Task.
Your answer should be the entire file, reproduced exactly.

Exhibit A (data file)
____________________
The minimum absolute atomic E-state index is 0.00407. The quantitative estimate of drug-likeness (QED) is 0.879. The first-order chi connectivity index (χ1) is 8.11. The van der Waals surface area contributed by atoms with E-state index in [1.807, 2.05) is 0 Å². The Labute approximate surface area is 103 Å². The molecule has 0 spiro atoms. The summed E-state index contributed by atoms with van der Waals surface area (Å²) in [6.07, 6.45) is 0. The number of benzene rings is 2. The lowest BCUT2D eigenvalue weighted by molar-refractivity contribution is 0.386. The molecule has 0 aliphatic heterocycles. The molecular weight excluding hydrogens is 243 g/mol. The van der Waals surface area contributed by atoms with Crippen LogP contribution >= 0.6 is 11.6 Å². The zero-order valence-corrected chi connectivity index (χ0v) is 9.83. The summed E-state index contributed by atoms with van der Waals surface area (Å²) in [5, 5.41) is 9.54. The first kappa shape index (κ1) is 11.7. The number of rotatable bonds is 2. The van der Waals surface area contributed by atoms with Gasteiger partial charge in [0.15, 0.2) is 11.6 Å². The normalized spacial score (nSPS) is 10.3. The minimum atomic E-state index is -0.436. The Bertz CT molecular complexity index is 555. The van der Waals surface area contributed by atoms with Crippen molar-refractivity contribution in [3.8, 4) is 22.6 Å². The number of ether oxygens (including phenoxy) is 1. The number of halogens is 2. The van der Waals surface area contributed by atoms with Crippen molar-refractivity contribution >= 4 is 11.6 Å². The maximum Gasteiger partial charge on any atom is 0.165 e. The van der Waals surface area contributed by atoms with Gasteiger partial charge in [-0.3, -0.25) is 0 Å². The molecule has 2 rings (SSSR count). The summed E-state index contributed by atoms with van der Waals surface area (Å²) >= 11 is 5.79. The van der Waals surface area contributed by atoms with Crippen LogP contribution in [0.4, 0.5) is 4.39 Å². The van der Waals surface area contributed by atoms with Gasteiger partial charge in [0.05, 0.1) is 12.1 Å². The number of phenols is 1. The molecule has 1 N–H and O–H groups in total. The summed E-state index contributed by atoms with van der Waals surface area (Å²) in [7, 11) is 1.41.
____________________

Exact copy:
The minimum absolute atomic E-state index is 0.00407. The quantitative estimate of drug-likeness (QED) is 0.879. The first-order chi connectivity index (χ1) is 8.11. The van der Waals surface area contributed by atoms with E-state index in [1.807, 2.05) is 0 Å². The Labute approximate surface area is 103 Å². The molecule has 0 spiro atoms. The summed E-state index contributed by atoms with van der Waals surface area (Å²) in [6.07, 6.45) is 0. The number of benzene rings is 2. The lowest BCUT2D eigenvalue weighted by molar-refractivity contribution is 0.386. The molecule has 0 aliphatic heterocycles. The molecular weight excluding hydrogens is 243 g/mol. The van der Waals surface area contributed by atoms with Crippen LogP contribution >= 0.6 is 11.6 Å². The zero-order valence-corrected chi connectivity index (χ0v) is 9.83. The summed E-state index contributed by atoms with van der Waals surface area (Å²) in [5, 5.41) is 9.54. The first kappa shape index (κ1) is 11.7. The number of rotatable bonds is 2. The van der Waals surface area contributed by atoms with Gasteiger partial charge in [0.15, 0.2) is 11.6 Å². The normalized spacial score (nSPS) is 10.3. The minimum atomic E-state index is -0.436. The Bertz CT molecular complexity index is 555. The van der Waals surface area contributed by atoms with Crippen molar-refractivity contribution in [3.8, 4) is 22.6 Å². The number of ether oxygens (including phenoxy) is 1. The number of halogens is 2. The van der Waals surface area contributed by atoms with Crippen molar-refractivity contribution >= 4 is 11.6 Å². The maximum Gasteiger partial charge on any atom is 0.165 e. The van der Waals surface area contributed by atoms with Gasteiger partial charge in [-0.3, -0.25) is 0 Å². The molecule has 2 rings (SSSR count). The summed E-state index contributed by atoms with van der Waals surface area (Å²) >= 11 is 5.79. The van der Waals surface area contributed by atoms with Crippen LogP contribution in [0.4, 0.5) is 4.39 Å². The van der Waals surface area contributed by atoms with Gasteiger partial charge in [0.05, 0.1) is 12.1 Å². The number of phenols is 1. The molecule has 1 N–H and O–H groups in total. The summed E-state index contributed by atoms with van der Waals surface area (Å²) in [7, 11) is 1.41.